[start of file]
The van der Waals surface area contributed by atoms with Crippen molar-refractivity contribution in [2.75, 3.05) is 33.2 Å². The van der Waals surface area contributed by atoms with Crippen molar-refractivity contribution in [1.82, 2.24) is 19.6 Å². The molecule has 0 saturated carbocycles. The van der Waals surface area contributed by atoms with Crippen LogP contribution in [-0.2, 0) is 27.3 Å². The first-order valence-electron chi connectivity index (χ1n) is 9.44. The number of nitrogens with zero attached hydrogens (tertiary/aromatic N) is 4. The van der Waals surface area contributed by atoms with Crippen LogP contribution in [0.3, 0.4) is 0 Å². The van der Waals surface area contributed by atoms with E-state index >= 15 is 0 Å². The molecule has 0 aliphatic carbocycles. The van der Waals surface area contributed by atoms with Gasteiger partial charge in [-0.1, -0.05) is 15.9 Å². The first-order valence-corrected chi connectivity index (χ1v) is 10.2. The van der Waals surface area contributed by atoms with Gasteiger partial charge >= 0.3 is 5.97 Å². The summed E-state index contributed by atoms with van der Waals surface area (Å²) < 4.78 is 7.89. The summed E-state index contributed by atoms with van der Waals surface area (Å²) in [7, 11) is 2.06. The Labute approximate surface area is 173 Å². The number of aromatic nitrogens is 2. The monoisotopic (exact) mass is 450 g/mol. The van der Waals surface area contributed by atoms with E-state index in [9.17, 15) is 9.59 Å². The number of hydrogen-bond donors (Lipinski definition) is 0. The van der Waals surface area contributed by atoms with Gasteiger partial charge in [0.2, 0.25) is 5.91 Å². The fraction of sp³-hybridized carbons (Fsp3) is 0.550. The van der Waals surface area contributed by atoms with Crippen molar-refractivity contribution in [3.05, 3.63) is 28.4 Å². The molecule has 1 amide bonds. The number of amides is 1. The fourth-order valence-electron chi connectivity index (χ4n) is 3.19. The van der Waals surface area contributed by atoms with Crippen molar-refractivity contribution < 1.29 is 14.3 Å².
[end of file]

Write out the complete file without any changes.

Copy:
The van der Waals surface area contributed by atoms with Crippen molar-refractivity contribution in [2.75, 3.05) is 33.2 Å². The van der Waals surface area contributed by atoms with Crippen molar-refractivity contribution in [1.82, 2.24) is 19.6 Å². The molecule has 0 saturated carbocycles. The van der Waals surface area contributed by atoms with Crippen LogP contribution in [-0.2, 0) is 27.3 Å². The first-order valence-electron chi connectivity index (χ1n) is 9.44. The number of nitrogens with zero attached hydrogens (tertiary/aromatic N) is 4. The van der Waals surface area contributed by atoms with Crippen LogP contribution in [0.3, 0.4) is 0 Å². The van der Waals surface area contributed by atoms with E-state index >= 15 is 0 Å². The molecule has 0 aliphatic carbocycles. The van der Waals surface area contributed by atoms with Gasteiger partial charge in [-0.1, -0.05) is 15.9 Å². The first-order valence-corrected chi connectivity index (χ1v) is 10.2. The van der Waals surface area contributed by atoms with Gasteiger partial charge >= 0.3 is 5.97 Å². The summed E-state index contributed by atoms with van der Waals surface area (Å²) < 4.78 is 7.89. The summed E-state index contributed by atoms with van der Waals surface area (Å²) in [7, 11) is 2.06. The Labute approximate surface area is 173 Å². The number of aromatic nitrogens is 2. The monoisotopic (exact) mass is 450 g/mol. The van der Waals surface area contributed by atoms with E-state index in [9.17, 15) is 9.59 Å². The number of hydrogen-bond donors (Lipinski definition) is 0. The van der Waals surface area contributed by atoms with Gasteiger partial charge in [0.2, 0.25) is 5.91 Å². The fraction of sp³-hybridized carbons (Fsp3) is 0.550. The van der Waals surface area contributed by atoms with Crippen molar-refractivity contribution in [3.05, 3.63) is 28.4 Å². The molecule has 1 amide bonds. The number of amides is 1. The fourth-order valence-electron chi connectivity index (χ4n) is 3.19. The van der Waals surface area contributed by atoms with Crippen molar-refractivity contribution < 1.29 is 14.3 Å².